Eyewitness Reports of Apparent Living Pterosaurs in the United States
Statistical analysis on the number of reported sightings of flying creatures resembling living pterosaurs, by human populations in American states
NEWS PROVIDED BY Jonathan David Whitcomb Dec 28, 2017, 4:00 a.m., MT MURRAY, Utah, Dec 28, 2017/LUAPT -- A nonfiction-cryptozoology author has analyzed reports of non-extinct pterosaurs, commonly called “pterodactyls” or “flying dinosaurs,” and found how sightings relate to thirty-three states (and Washington D.C.) of the United States. Jonathan Whitcomb, of Murray, Utah, has been receiving emails, and an occasional phone call, over a period of 13 years, from eyewitnesses from five continents, and most reported sightings are in North America. Using 161 sighting reports, which Whitcomb chose after eliminating ones that had too much potential for misidentification of a bird, he found that California and Texas had the most, at 27 and 11, but he ascribed that to higher human populations in those two states. (On this list,  seventeen U.S. states had no reported sightings.) Other findings surprised Whitcomb. When correlated with human population, using six million as a typical U. S. state, the winner for most reported sightings of living pterosaurs is Hawaii, with 44.1. Second place, at 19.5, goes to Utah, and Oklahoma is third with 11.2.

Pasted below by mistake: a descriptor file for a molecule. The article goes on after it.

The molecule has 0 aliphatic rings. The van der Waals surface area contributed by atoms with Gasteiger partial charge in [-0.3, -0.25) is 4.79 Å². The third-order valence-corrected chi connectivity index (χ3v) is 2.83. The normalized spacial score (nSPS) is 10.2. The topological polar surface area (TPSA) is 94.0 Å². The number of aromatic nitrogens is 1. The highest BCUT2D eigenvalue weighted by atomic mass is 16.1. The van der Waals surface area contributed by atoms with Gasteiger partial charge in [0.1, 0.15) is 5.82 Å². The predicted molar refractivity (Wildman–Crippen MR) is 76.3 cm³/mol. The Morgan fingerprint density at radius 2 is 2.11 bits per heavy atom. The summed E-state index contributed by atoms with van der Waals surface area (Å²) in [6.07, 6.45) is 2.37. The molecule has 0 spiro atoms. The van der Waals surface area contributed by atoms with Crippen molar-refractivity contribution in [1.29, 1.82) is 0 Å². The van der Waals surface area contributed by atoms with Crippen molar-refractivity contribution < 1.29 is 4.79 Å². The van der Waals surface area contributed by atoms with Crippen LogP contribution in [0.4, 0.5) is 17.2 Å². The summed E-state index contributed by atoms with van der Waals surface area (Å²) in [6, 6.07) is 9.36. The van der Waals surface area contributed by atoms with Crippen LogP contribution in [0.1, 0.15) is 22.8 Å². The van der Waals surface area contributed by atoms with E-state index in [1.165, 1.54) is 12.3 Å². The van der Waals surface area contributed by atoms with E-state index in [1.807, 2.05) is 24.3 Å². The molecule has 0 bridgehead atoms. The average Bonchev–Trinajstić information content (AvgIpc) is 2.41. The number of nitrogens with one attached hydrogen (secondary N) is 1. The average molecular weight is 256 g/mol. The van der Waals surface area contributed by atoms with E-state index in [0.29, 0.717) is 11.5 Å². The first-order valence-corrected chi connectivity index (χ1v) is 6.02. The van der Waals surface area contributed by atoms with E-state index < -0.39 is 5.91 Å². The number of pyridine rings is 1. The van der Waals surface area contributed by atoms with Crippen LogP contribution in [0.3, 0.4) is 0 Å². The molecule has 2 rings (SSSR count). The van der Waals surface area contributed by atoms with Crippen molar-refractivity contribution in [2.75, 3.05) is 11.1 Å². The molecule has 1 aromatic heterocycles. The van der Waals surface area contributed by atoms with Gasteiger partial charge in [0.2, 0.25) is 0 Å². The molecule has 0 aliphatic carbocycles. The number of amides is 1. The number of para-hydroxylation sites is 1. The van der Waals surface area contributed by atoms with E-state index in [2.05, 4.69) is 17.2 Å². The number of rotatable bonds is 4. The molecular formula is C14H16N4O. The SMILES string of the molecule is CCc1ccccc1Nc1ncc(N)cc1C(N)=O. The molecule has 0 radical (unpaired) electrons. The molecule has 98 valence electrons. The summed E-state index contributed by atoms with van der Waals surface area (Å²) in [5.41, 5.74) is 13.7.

American states, as of December 27, 2017, where people see non-extinct pterodactyls
Whitcomb suggests caution when interpreting the data, for he found that only a tiny fraction of eyewitnesses ever get in touch with him directly: Those sightings reported to him may represent well under 1% of all the sightings Americans have had with obvious apparent living pterosaurs, so the actual distribution of the flying creatures may differ greatly from what is shown in these statistics. He concluded, however, that these are generally not misidentified birds or bats, for he leaves the more questionable reports out of his publications. Whitcomb declares that his analysis of the 161 reported sightings shows that frigatebird misidentification does not fit with where many encounters happen. In particular, Utah and Oklahoma would never dominate over Florida, if those oceanic birds were being misidentified as non-extinct pterosaurs. Florida had only 1.6 reported sightings per six-million population, which is far below average for a U.S. state. In addition, in the middle of the 48 contiguous states is Kansas, which stands out with 8.4, much higher than average. In the Show-Me state of Missouri, also in the middle of North America, non-extinct pterosaurs seem to show them- selves at the common rate of 3.0, near average for the United States as a whole. Also, many of the descriptions in the sighting reports do not fit with any species of frigatebird, according to Whitcomb, and the estimated sizes are much too large for bats: Many estimates of wingspan are over six feet, with some of the reportedly featherless flying creatures, including some in California, appearing to be over fifteen feet in wingspan. For more information, see “Where to Find a Living Pterosaur in the USA.” Contact Jonathan Whitcomb